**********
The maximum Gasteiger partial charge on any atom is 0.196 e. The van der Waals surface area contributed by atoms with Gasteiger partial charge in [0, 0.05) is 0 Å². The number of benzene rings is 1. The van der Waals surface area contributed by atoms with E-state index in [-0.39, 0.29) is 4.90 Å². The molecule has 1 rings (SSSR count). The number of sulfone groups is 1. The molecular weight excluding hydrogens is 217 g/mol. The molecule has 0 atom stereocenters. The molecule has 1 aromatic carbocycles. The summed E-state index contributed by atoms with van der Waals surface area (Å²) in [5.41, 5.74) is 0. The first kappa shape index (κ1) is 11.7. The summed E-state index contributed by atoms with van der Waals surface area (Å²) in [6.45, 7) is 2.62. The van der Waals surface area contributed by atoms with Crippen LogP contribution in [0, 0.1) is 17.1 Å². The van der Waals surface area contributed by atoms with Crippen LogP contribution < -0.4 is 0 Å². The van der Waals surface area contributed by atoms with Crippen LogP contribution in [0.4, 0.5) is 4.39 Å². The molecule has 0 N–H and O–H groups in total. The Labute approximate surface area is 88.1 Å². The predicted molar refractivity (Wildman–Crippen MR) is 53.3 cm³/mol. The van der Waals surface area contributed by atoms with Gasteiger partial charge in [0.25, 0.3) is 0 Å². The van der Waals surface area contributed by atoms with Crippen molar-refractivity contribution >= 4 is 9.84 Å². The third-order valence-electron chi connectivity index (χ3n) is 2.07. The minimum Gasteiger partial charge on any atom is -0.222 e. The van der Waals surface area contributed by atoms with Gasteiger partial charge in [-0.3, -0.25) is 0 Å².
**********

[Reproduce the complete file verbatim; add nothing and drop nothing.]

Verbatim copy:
The maximum Gasteiger partial charge on any atom is 0.196 e. The van der Waals surface area contributed by atoms with Gasteiger partial charge in [0, 0.05) is 0 Å². The number of benzene rings is 1. The van der Waals surface area contributed by atoms with E-state index in [-0.39, 0.29) is 4.90 Å². The molecule has 1 rings (SSSR count). The number of sulfone groups is 1. The molecular weight excluding hydrogens is 217 g/mol. The molecule has 0 atom stereocenters. The molecule has 1 aromatic carbocycles. The summed E-state index contributed by atoms with van der Waals surface area (Å²) in [5.41, 5.74) is 0. The first kappa shape index (κ1) is 11.7. The summed E-state index contributed by atoms with van der Waals surface area (Å²) in [6.45, 7) is 2.62. The van der Waals surface area contributed by atoms with Crippen LogP contribution in [0, 0.1) is 17.1 Å². The van der Waals surface area contributed by atoms with Crippen LogP contribution < -0.4 is 0 Å². The van der Waals surface area contributed by atoms with Crippen LogP contribution in [0.4, 0.5) is 4.39 Å². The molecule has 0 N–H and O–H groups in total. The Labute approximate surface area is 88.1 Å². The predicted molar refractivity (Wildman–Crippen MR) is 53.3 cm³/mol. The van der Waals surface area contributed by atoms with Gasteiger partial charge in [0.25, 0.3) is 0 Å². The van der Waals surface area contributed by atoms with Crippen molar-refractivity contribution >= 4 is 9.84 Å². The third-order valence-electron chi connectivity index (χ3n) is 2.07. The minimum Gasteiger partial charge on any atom is -0.222 e. The van der Waals surface area contributed by atoms with Gasteiger partial charge in [-0.3, -0.25) is 0 Å².